16. ^ Schwab, Klaus (1971). Moderne Unternehmensführung im Maschinenbau (PDF).
  17. ^ "Agreement signed with the WEF". The portal of the Swiss government. Retrieved 5 June 2020.
  18. ^ "Forum of Young Global Leaders – Home". younggloballeaders.org. Retrieved 21 January 2020.
  19. ^ "Global Shapers – Home". globalshapers.org. Retrieved 9 June 2020.
  20. ^ "Davos-era neocommunism". Visegrád Post. 1 March 2021.
  21. ^ "Professor Klaus Schwab Factsheet" (PDF). weforum.org. Retrieved 26 November 2020.
  22. ^ "Honorary Graduates" (PDF). lse.ac.uk. Retrieved 26 November 2020.
  23. ^ "NUS confers highest honour on World Economic Forum Founder and Executive Chairman Prof Klaus Schwab and social service champion Gerard Ee". nus.edu.sg. Retrieved 26 November 2020.
  24. ^ "Klaus Schwab to Receive Doctorate from KAIST University". kaist.ac.kr. Retrieved 26 November 2020.
  25. ^ "Honorary Doctor of KTU Klaus Schwab". ktu.edu. Retrieved 26 November 2020.
  26. ^ "Professor Klaus M. Schwab (Switzerland)". haifa.ac.il. Retrieved 26 November 2020.
  27. ^ "WEF founder conferred distinction in BKK". nationthailand.com. Retrieved 26 November 2020.
  28. ^ "University Units - Honorary Awards". Web.bgu.ac.il. 31 May 2011. Archived from the original on 19 February 2012. Retrieved 25 January 2012.
  29. ^ "China Foreign Affaire University". Cfau.edu.cn. Archived from the original on 13 January 2012. Retrieved 25 January 2012.
  30. ^ http://daccessdds.un.org/doc/UNDOC/GEN/N95/047/20/PDF/N9504720.pdf?OpenElement[permanent dead link]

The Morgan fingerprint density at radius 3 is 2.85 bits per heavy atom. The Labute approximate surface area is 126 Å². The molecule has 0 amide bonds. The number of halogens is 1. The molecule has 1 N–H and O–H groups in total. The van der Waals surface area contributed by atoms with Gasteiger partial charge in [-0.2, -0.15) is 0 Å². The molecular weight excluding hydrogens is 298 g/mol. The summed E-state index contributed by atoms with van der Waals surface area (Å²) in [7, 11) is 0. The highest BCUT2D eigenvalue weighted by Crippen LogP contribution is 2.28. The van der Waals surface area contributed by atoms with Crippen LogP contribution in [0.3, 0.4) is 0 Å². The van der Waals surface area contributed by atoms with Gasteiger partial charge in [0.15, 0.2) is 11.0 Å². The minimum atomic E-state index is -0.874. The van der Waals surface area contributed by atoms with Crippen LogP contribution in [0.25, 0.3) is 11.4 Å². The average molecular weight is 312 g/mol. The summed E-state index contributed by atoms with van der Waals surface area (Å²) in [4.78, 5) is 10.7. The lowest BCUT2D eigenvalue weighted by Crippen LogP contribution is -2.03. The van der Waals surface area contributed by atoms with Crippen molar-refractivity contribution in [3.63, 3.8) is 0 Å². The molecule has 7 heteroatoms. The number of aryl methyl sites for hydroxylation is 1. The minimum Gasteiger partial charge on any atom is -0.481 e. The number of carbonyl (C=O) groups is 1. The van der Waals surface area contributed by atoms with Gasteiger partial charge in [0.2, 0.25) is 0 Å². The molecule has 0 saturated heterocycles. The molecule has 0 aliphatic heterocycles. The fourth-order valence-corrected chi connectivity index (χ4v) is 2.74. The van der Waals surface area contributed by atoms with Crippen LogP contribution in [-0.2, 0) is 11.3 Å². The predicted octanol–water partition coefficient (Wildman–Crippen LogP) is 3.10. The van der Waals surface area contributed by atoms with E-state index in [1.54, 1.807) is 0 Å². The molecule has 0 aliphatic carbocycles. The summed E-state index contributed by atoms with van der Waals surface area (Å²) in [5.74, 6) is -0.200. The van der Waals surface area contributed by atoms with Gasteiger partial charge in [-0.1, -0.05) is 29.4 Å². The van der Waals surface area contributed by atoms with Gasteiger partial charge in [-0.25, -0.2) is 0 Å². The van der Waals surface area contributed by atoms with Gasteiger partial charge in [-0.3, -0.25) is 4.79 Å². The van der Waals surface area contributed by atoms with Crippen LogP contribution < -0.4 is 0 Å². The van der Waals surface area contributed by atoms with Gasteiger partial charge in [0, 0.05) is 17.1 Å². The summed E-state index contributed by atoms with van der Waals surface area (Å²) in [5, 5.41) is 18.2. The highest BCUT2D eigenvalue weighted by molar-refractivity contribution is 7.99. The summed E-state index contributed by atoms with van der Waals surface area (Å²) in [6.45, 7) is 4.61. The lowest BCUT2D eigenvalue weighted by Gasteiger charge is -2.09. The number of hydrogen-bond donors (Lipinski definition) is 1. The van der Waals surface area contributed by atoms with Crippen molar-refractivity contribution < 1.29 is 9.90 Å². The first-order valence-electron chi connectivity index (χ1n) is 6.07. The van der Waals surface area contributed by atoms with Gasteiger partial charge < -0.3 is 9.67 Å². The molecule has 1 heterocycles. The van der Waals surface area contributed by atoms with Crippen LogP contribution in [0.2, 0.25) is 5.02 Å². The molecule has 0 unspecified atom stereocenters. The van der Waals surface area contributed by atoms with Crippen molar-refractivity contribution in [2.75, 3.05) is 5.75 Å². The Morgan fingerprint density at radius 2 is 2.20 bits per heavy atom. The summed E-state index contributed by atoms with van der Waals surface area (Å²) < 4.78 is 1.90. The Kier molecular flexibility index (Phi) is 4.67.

31. ^ "Committee for Development Planning (A/AC.54)". Un.org. 26 February 2002. Retrieved 25 January 2012.
  32. ^ "SECRETARY-GENERAL PAYS TRIBUTE TO FOUNDER/PRESIDENT OF WORLD ECONOMIC FORUM". UN.org. Retrieved 26 November 2020.
  33. ^ "Japan honours Professor Klaus Schwab with Order of the Rising Sun". World Economic Forum. Retrieved 26 November 2020.
  34. ^ "Professor Klaus Schwab, the Founder of WEF to Become the 45th Honorary Doctor of KTU". Archived from the original on 22 December 2020.
  35. ^ "Prof K. Schwab, founder of WEF to become the 45th Honorary Doctor of KTU". The Lithuania Tribune. 5 October 2017. Archived from the original on 22 December 2020.
  36. ^ "10 foreigners given medals for roles in reform, opening-up". www.chinadaily.com.cn. Archived from the original on 22 December 2020.
  37. ^ [1] Archived 31 March 2009 at the Wayback Machine
  38. ^ "Lucerne Festival > Articles > Stiftungsrat". Lucernefestival.ch. Archived from the original on 6 January 2012. Retrieved 25 January 2012.
  39. ^ "Former Steering Committee Members". bilderbergmeetings.org. Bilderberg Group. Archived from the original on 2 February 2014. Retrieved 8 February 2014.

External links